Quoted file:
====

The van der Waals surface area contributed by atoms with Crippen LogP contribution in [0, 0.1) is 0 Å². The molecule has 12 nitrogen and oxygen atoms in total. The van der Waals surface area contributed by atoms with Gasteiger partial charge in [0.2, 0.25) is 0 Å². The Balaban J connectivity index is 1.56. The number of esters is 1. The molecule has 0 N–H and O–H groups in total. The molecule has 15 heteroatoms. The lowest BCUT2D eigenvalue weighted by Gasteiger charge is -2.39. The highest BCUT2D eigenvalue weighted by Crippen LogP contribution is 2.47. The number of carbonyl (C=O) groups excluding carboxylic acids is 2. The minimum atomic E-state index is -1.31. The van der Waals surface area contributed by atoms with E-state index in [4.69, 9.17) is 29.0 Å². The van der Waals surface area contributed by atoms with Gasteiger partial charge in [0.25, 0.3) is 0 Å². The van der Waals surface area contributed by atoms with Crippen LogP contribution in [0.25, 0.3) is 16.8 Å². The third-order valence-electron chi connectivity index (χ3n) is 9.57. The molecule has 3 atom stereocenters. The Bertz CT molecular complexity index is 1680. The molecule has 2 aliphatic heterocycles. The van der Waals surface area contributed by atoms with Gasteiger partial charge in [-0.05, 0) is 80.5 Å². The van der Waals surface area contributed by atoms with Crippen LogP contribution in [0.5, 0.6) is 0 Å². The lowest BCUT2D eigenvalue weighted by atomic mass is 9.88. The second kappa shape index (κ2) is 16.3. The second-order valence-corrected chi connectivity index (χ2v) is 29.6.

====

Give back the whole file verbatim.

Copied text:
The van der Waals surface area contributed by atoms with Crippen LogP contribution in [0, 0.1) is 0 Å². The molecule has 12 nitrogen and oxygen atoms in total. The van der Waals surface area contributed by atoms with Gasteiger partial charge in [0.2, 0.25) is 0 Å². The Balaban J connectivity index is 1.56. The number of esters is 1. The molecule has 0 N–H and O–H groups in total. The molecule has 15 heteroatoms. The lowest BCUT2D eigenvalue weighted by Gasteiger charge is -2.39. The highest BCUT2D eigenvalue weighted by Crippen LogP contribution is 2.47. The number of carbonyl (C=O) groups excluding carboxylic acids is 2. The minimum atomic E-state index is -1.31. The van der Waals surface area contributed by atoms with E-state index in [4.69, 9.17) is 29.0 Å². The van der Waals surface area contributed by atoms with Gasteiger partial charge in [0.25, 0.3) is 0 Å². The van der Waals surface area contributed by atoms with Crippen LogP contribution in [0.25, 0.3) is 16.8 Å². The third-order valence-electron chi connectivity index (χ3n) is 9.57. The molecule has 3 atom stereocenters. The Bertz CT molecular complexity index is 1680. The molecule has 2 aliphatic heterocycles. The van der Waals surface area contributed by atoms with Gasteiger partial charge in [-0.05, 0) is 80.5 Å². The van der Waals surface area contributed by atoms with Crippen LogP contribution in [0.5, 0.6) is 0 Å². The lowest BCUT2D eigenvalue weighted by atomic mass is 9.88. The second kappa shape index (κ2) is 16.3. The second-order valence-corrected chi connectivity index (χ2v) is 29.6.